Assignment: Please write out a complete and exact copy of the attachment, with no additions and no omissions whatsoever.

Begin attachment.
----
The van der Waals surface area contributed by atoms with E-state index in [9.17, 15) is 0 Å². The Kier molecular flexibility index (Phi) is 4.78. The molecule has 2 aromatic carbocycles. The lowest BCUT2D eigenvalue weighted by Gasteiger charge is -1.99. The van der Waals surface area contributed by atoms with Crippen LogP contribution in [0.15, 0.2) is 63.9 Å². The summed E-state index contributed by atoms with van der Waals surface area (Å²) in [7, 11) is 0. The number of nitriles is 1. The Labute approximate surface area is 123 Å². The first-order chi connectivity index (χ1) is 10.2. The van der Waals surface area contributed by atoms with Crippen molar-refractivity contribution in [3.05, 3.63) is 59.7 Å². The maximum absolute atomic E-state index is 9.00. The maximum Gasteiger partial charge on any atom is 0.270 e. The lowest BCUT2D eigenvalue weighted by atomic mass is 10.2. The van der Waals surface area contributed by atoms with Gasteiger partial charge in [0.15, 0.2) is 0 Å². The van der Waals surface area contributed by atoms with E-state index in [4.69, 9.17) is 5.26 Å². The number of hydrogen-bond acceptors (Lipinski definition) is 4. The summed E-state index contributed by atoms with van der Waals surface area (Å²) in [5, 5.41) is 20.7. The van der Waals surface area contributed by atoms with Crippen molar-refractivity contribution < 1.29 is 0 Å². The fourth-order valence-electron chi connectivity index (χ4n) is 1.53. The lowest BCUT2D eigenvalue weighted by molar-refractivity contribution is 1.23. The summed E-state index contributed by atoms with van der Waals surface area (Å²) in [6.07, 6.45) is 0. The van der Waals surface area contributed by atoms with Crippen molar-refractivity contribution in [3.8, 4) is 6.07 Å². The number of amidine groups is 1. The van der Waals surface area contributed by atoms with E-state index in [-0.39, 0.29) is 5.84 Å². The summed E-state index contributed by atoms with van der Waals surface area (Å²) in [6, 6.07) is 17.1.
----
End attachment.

The van der Waals surface area contributed by atoms with E-state index in [9.17, 15) is 0 Å². The Kier molecular flexibility index (Phi) is 4.78. The molecule has 2 aromatic carbocycles. The lowest BCUT2D eigenvalue weighted by Gasteiger charge is -1.99. The van der Waals surface area contributed by atoms with Crippen LogP contribution in [0.15, 0.2) is 63.9 Å². The summed E-state index contributed by atoms with van der Waals surface area (Å²) in [7, 11) is 0. The number of nitriles is 1. The Labute approximate surface area is 123 Å². The first-order chi connectivity index (χ1) is 10.2. The van der Waals surface area contributed by atoms with Crippen molar-refractivity contribution in [3.05, 3.63) is 59.7 Å². The maximum absolute atomic E-state index is 9.00. The maximum Gasteiger partial charge on any atom is 0.270 e. The lowest BCUT2D eigenvalue weighted by atomic mass is 10.2. The van der Waals surface area contributed by atoms with Gasteiger partial charge in [0.15, 0.2) is 0 Å². The van der Waals surface area contributed by atoms with E-state index in [4.69, 9.17) is 5.26 Å². The number of hydrogen-bond acceptors (Lipinski definition) is 4. The summed E-state index contributed by atoms with van der Waals surface area (Å²) in [5, 5.41) is 20.7. The van der Waals surface area contributed by atoms with Crippen molar-refractivity contribution < 1.29 is 0 Å². The fourth-order valence-electron chi connectivity index (χ4n) is 1.53. The lowest BCUT2D eigenvalue weighted by molar-refractivity contribution is 1.23. The summed E-state index contributed by atoms with van der Waals surface area (Å²) in [6.07, 6.45) is 0. The van der Waals surface area contributed by atoms with Crippen molar-refractivity contribution in [3.8, 4) is 6.07 Å². The number of amidine groups is 1. The van der Waals surface area contributed by atoms with E-state index in [-0.39, 0.29) is 5.84 Å². The summed E-state index contributed by atoms with van der Waals surface area (Å²) in [6, 6.07) is 17.1.